• In an information flow process of a Fortune 500 Wall Street firm, a mountain of financial documents was received daily, and operators had to access hundreds of documents each day. The transformation to work cells and continuous flow cut access (response) times from days to hours, changed jobs from stressful to routine and predictable, and improved labor productivity by more than 20 percent in two months.

Is a Lean transformation easy? Yes and no. The mechanical parts, things like value stream mapping are easy to use and implement. Some projects are really obvious after a bit of training. But it is more complicated to orchestrate all projects so they are aligned to the business strategy. And it takes time and perseverance to educate the workforce, gain their active support and willingness to continuously improve. And most importantly, it is necessary to get leaders to act differently themselves so they foster change rather than inhibit it.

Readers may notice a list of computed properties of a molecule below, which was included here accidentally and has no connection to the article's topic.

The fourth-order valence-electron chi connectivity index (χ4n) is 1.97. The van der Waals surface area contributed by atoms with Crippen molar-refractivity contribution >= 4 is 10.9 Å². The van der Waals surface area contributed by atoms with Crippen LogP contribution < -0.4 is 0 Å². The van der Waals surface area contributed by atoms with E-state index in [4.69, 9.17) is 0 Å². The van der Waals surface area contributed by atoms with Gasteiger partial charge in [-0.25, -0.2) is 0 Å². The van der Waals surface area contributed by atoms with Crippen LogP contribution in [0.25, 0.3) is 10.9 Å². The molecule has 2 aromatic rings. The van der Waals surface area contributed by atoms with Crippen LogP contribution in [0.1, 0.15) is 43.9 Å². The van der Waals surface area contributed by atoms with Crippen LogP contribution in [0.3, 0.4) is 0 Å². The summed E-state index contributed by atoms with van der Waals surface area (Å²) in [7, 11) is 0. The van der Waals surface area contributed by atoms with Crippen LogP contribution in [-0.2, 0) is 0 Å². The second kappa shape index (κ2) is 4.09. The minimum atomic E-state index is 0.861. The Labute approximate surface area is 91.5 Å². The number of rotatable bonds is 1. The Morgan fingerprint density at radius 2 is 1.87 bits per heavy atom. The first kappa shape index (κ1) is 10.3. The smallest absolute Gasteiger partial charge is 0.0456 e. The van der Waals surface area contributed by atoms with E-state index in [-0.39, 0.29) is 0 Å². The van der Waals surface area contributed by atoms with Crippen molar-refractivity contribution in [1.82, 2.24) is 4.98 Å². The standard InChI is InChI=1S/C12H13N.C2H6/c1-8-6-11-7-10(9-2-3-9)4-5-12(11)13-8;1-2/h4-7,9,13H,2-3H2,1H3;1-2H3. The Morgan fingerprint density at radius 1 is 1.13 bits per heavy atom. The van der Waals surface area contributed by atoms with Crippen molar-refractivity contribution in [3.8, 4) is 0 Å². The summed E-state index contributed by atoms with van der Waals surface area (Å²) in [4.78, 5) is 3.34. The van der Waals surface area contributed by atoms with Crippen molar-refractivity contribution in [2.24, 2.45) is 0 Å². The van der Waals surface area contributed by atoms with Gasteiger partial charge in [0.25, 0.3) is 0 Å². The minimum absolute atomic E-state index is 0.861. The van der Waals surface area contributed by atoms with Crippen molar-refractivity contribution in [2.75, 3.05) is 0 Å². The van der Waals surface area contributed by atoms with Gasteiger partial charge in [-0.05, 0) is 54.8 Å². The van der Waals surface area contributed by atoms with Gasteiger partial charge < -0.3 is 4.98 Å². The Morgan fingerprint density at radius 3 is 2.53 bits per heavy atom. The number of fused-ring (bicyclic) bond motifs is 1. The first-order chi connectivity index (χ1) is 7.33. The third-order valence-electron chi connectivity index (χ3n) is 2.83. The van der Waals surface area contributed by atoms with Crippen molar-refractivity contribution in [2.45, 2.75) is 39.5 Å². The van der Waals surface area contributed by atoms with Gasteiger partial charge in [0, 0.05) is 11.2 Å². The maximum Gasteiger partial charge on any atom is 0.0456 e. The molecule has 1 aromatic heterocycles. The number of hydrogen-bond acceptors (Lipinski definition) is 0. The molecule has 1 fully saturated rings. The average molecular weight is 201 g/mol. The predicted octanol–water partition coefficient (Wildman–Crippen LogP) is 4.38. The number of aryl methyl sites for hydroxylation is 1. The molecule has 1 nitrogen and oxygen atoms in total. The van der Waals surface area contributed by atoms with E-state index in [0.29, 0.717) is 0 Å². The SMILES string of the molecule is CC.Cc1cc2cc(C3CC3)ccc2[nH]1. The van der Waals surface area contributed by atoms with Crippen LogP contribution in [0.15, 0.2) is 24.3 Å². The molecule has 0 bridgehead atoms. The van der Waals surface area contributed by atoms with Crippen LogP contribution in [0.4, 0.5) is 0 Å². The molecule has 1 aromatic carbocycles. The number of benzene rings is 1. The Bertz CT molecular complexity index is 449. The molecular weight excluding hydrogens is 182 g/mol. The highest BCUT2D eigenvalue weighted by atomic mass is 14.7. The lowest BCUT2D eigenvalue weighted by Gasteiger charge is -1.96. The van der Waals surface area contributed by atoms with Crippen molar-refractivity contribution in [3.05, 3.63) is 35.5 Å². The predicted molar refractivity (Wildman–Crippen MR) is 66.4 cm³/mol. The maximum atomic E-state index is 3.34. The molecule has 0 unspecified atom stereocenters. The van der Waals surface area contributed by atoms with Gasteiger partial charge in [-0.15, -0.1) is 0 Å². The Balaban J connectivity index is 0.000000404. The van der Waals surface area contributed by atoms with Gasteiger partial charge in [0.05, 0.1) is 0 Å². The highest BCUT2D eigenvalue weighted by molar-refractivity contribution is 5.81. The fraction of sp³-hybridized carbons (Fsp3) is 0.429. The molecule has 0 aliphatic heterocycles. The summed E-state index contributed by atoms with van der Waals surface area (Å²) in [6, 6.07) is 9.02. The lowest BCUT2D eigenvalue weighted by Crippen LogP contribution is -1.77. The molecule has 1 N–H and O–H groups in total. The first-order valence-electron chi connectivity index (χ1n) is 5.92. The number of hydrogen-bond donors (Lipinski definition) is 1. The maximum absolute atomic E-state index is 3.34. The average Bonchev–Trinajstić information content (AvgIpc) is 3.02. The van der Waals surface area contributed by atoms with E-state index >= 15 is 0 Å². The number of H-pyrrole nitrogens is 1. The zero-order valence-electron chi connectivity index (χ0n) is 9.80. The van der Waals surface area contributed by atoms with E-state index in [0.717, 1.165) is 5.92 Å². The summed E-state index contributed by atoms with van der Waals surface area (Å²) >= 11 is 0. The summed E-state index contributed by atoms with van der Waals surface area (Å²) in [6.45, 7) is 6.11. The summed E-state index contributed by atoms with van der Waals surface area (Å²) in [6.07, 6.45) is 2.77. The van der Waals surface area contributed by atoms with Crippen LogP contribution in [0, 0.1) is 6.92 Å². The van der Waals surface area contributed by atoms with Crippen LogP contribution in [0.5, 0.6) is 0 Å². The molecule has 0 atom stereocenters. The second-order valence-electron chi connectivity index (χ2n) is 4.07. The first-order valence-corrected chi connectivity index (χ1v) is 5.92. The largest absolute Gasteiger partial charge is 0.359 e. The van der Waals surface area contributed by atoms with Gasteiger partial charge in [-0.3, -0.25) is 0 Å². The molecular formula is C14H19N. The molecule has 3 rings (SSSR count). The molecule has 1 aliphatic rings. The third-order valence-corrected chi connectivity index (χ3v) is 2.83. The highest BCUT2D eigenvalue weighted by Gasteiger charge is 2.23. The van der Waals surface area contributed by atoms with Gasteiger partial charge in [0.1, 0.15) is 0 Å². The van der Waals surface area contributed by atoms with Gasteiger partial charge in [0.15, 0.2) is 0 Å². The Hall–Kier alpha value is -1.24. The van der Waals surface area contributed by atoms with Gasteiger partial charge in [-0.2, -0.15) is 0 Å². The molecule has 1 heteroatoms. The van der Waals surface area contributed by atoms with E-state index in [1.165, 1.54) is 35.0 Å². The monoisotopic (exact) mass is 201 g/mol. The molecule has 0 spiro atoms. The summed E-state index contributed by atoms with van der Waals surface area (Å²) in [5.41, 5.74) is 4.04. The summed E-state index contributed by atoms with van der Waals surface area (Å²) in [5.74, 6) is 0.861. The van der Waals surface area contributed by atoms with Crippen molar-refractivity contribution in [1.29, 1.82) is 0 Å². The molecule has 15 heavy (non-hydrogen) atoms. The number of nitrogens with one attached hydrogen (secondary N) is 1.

But after nearly 29 years of refining Lean in the United States, the art is becoming a science and successful transformation approaches are known. One refinement of merit is the use of some of the management systems introduced by Lean Six Sigma, especially those that sustain the gains of projects and contribute useful project selection and leadership methodologies.

Lean methods are a particularly good starting point in both manufacturing and office environments, but each transformation must be prudently and carefully planned to suit the culture and business goals of each situation.